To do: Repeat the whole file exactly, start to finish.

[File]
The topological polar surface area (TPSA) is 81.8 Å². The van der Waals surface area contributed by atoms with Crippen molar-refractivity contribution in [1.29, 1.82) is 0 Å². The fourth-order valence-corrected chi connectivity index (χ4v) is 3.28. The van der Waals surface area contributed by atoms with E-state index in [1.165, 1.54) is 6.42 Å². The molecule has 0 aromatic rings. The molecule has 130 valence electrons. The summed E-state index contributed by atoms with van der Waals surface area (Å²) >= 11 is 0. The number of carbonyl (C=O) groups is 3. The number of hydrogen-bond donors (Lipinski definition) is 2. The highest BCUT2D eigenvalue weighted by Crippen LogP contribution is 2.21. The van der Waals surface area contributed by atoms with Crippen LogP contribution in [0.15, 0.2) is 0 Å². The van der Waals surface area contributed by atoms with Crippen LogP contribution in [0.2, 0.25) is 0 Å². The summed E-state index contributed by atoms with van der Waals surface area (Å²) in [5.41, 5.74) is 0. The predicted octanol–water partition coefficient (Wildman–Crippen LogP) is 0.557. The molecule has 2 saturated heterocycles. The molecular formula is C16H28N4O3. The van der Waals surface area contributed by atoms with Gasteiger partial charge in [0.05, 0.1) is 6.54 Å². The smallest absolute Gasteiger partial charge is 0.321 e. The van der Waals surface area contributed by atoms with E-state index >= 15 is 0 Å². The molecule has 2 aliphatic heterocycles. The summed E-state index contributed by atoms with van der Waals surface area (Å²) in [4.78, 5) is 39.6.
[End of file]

The topological polar surface area (TPSA) is 81.8 Å². The van der Waals surface area contributed by atoms with Crippen molar-refractivity contribution in [1.29, 1.82) is 0 Å². The fourth-order valence-corrected chi connectivity index (χ4v) is 3.28. The van der Waals surface area contributed by atoms with E-state index in [1.165, 1.54) is 6.42 Å². The molecule has 0 aromatic rings. The molecule has 130 valence electrons. The summed E-state index contributed by atoms with van der Waals surface area (Å²) >= 11 is 0. The number of carbonyl (C=O) groups is 3. The number of hydrogen-bond donors (Lipinski definition) is 2. The highest BCUT2D eigenvalue weighted by Crippen LogP contribution is 2.21. The van der Waals surface area contributed by atoms with Crippen LogP contribution in [0.15, 0.2) is 0 Å². The van der Waals surface area contributed by atoms with Crippen LogP contribution in [0.2, 0.25) is 0 Å². The summed E-state index contributed by atoms with van der Waals surface area (Å²) in [5.41, 5.74) is 0. The predicted octanol–water partition coefficient (Wildman–Crippen LogP) is 0.557. The molecule has 2 saturated heterocycles. The molecular formula is C16H28N4O3. The van der Waals surface area contributed by atoms with Gasteiger partial charge in [0.05, 0.1) is 6.54 Å². The smallest absolute Gasteiger partial charge is 0.321 e. The van der Waals surface area contributed by atoms with E-state index >= 15 is 0 Å². The molecule has 2 aliphatic heterocycles. The summed E-state index contributed by atoms with van der Waals surface area (Å²) in [4.78, 5) is 39.6.